5. Oh I don't want a lot for Christmas;
    This is all I'm asking for;
    I just want to see my baby
    Standing right outside my door.
    Oh I just want you for my own.
    More than you could ever know;
    Make my wish come true,
    Baby all I want for Christmas is...You (Happy, Healthy You)

Have a Merry Christmas and a Happy, Prosperous 2012!

J. Darrel Hicks, BA, REH, CHESP

Author of “Infection Prevention for Dummies”

Go to: www.darrelhicks.com to order your FREE copy of “Infection Prevention for Dummies” (just pay S&H) or to see other blogs and articles.

Darrel Hicks is the author of Wiley Publishing's "Infection Control For Dummies", and is nationally recognized as one of the top experts in infection control. Darrel is also the immediate Past President of the IEHA and is an active member in ASHES where he holds the designation of CHESP. Darrel started his career in the management of housekeeping services in 1981. He has worked in hospitals ranging in size from 20-500 beds, and knows what it takes to plan, set goals and provide guidance and consultation to the management team and department(s) staff. He has managed as many as 13 departments and 170 F.T.E.’s at one time in a 3-hospital system. In that healthcare system Darrel had to pioneer and discover ways to save money by cross training staff, job sharing, controlling overtime and putting a system of controls in place.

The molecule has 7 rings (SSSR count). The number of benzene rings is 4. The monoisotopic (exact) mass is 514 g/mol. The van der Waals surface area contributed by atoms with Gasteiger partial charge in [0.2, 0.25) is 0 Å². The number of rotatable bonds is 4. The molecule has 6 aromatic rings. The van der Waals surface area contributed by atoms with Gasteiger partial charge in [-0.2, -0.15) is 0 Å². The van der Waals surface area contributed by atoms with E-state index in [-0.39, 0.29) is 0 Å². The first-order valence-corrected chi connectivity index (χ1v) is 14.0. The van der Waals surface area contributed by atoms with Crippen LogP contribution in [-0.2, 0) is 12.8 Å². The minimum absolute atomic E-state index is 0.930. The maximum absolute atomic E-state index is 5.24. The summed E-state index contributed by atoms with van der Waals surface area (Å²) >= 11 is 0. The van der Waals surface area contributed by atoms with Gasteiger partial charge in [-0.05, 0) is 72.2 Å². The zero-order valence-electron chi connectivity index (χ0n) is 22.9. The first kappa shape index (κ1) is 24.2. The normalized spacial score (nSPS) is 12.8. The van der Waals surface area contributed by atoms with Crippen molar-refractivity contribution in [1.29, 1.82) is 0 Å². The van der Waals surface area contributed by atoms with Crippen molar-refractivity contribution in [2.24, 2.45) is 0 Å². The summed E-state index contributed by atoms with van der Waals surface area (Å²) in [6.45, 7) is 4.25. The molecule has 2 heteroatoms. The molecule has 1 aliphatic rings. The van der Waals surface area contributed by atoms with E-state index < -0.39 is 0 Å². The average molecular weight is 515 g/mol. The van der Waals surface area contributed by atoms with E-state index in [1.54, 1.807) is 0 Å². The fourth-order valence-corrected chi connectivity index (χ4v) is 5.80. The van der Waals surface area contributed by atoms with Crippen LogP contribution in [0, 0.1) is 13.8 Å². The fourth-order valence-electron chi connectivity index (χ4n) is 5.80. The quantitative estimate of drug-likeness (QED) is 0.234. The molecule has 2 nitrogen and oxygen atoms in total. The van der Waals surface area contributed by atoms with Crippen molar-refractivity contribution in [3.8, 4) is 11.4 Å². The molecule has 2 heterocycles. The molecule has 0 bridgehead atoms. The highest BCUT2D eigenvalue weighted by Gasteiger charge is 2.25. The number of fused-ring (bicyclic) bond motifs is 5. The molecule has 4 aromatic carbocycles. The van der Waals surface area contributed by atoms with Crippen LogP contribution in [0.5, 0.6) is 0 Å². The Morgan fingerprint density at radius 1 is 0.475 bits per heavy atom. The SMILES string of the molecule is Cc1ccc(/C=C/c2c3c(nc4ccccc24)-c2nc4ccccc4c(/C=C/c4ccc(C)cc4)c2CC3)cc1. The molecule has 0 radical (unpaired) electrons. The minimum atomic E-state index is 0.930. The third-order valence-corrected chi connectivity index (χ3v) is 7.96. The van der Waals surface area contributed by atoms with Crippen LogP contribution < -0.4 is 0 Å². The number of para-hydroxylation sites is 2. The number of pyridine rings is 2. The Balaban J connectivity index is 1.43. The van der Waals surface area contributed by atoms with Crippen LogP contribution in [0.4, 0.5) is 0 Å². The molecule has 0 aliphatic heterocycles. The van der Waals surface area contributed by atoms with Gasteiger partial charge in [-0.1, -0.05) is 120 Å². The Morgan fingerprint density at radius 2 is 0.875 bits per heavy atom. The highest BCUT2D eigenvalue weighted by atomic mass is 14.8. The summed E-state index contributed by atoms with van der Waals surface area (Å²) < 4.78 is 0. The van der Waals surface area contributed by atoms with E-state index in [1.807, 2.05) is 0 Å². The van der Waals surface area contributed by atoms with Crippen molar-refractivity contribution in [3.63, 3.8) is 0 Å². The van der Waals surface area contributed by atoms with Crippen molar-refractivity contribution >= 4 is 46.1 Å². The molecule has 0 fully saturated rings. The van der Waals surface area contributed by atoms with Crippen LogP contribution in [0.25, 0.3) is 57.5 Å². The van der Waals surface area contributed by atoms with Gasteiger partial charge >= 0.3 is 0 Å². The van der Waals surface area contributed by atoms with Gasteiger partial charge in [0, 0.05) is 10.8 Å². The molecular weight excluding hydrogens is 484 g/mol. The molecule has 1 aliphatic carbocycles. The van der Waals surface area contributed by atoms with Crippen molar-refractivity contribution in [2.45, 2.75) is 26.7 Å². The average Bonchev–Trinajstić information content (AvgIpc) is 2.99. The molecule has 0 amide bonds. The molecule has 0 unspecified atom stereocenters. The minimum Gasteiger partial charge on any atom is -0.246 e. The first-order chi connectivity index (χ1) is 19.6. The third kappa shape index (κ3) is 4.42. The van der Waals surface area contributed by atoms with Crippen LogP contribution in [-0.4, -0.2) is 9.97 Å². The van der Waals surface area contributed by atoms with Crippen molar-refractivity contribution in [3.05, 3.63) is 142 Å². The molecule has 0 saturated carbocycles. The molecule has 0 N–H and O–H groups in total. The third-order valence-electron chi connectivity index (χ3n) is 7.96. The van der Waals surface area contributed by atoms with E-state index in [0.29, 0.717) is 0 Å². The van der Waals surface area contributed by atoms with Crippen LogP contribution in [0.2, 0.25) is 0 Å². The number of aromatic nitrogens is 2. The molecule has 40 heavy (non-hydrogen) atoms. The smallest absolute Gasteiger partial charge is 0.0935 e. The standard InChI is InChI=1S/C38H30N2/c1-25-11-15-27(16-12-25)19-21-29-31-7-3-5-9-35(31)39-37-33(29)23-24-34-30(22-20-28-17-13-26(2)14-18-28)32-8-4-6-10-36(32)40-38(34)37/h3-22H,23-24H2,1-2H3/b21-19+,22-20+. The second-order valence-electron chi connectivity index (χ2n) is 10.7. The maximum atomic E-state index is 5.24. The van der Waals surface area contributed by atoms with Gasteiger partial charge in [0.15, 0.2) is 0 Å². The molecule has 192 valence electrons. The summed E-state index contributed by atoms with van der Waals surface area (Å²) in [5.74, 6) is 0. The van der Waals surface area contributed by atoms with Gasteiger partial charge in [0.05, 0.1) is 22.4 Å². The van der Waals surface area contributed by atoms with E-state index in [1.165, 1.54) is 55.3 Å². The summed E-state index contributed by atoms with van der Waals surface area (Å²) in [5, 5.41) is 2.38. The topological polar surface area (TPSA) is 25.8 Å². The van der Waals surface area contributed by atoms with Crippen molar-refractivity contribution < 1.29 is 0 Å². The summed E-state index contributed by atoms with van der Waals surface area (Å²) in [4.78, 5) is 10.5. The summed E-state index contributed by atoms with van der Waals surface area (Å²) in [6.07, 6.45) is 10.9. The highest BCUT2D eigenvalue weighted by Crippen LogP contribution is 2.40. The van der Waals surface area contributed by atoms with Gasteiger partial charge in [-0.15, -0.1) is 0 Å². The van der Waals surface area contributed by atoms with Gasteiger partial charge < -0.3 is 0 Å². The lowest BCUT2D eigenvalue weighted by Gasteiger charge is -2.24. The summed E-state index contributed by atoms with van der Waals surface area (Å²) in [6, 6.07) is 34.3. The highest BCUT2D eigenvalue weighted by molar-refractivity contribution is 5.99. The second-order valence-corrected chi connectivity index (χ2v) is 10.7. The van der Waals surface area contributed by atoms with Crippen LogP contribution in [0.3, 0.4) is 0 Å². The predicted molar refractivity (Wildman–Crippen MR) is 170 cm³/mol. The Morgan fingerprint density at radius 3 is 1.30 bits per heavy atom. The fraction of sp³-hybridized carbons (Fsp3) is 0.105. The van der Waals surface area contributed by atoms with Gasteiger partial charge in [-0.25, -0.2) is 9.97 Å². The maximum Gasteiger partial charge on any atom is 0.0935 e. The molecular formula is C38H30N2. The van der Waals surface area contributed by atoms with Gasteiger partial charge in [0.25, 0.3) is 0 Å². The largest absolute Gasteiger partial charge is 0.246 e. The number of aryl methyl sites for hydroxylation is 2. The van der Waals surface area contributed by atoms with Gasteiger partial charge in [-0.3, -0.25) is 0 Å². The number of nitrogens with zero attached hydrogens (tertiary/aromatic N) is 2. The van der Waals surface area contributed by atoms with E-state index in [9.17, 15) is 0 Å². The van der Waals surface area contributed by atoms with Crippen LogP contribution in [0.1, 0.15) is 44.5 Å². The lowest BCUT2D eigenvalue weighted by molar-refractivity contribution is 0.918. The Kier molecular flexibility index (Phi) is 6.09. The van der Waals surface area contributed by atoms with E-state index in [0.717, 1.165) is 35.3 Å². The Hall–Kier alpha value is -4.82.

Wednesday, December 7, 2011

Home is where the heart is...and apparently where the germs are too!

Last week Nicole identified some of the germiest public places we should be mindful of as we’re out and about during this holiday season. Let me ask you a question: Have you found yourself thinking twice about what you’ve touched as you complete your Christmas shopping??